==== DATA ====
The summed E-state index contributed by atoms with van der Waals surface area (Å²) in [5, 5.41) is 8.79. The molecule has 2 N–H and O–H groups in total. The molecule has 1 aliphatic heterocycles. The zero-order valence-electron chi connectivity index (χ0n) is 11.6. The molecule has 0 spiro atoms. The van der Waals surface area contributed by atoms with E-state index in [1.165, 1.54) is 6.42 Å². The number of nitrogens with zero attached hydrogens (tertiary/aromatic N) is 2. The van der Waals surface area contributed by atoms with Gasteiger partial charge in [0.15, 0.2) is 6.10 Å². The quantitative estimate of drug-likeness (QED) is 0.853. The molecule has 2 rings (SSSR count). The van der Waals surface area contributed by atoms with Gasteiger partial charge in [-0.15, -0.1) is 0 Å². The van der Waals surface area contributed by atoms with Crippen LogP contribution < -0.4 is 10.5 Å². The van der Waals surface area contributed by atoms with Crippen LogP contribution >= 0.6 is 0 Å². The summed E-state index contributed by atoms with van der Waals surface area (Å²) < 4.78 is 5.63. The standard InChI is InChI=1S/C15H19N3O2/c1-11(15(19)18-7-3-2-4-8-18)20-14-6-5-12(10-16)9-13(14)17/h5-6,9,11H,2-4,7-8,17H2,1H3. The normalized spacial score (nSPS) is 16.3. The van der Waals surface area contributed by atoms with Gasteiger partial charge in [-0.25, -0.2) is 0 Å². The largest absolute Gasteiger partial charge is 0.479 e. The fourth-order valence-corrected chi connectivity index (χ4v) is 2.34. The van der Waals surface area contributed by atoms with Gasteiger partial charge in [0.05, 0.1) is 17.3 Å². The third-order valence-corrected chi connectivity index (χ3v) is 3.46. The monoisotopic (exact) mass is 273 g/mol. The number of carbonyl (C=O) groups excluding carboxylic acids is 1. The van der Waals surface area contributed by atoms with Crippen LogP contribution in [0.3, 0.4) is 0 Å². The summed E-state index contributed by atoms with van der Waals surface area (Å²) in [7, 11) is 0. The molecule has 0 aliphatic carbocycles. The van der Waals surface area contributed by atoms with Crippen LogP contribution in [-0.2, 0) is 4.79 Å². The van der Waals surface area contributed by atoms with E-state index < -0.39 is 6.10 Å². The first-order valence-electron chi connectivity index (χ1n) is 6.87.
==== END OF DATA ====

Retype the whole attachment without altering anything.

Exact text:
The summed E-state index contributed by atoms with van der Waals surface area (Å²) in [5, 5.41) is 8.79. The molecule has 2 N–H and O–H groups in total. The molecule has 1 aliphatic heterocycles. The zero-order valence-electron chi connectivity index (χ0n) is 11.6. The molecule has 0 spiro atoms. The van der Waals surface area contributed by atoms with E-state index in [1.165, 1.54) is 6.42 Å². The number of nitrogens with zero attached hydrogens (tertiary/aromatic N) is 2. The van der Waals surface area contributed by atoms with Gasteiger partial charge in [0.15, 0.2) is 6.10 Å². The quantitative estimate of drug-likeness (QED) is 0.853. The molecule has 2 rings (SSSR count). The van der Waals surface area contributed by atoms with Gasteiger partial charge in [-0.15, -0.1) is 0 Å². The van der Waals surface area contributed by atoms with Crippen LogP contribution < -0.4 is 10.5 Å². The van der Waals surface area contributed by atoms with Crippen LogP contribution >= 0.6 is 0 Å². The summed E-state index contributed by atoms with van der Waals surface area (Å²) < 4.78 is 5.63. The standard InChI is InChI=1S/C15H19N3O2/c1-11(15(19)18-7-3-2-4-8-18)20-14-6-5-12(10-16)9-13(14)17/h5-6,9,11H,2-4,7-8,17H2,1H3. The normalized spacial score (nSPS) is 16.3. The van der Waals surface area contributed by atoms with Gasteiger partial charge in [-0.25, -0.2) is 0 Å². The largest absolute Gasteiger partial charge is 0.479 e. The fourth-order valence-corrected chi connectivity index (χ4v) is 2.34. The van der Waals surface area contributed by atoms with Gasteiger partial charge in [0.05, 0.1) is 17.3 Å². The third-order valence-corrected chi connectivity index (χ3v) is 3.46. The monoisotopic (exact) mass is 273 g/mol. The number of carbonyl (C=O) groups excluding carboxylic acids is 1. The van der Waals surface area contributed by atoms with Crippen LogP contribution in [0.3, 0.4) is 0 Å². The summed E-state index contributed by atoms with van der Waals surface area (Å²) in [7, 11) is 0. The molecule has 0 aliphatic carbocycles. The van der Waals surface area contributed by atoms with Crippen LogP contribution in [-0.2, 0) is 4.79 Å². The van der Waals surface area contributed by atoms with E-state index < -0.39 is 6.10 Å². The first-order valence-electron chi connectivity index (χ1n) is 6.87.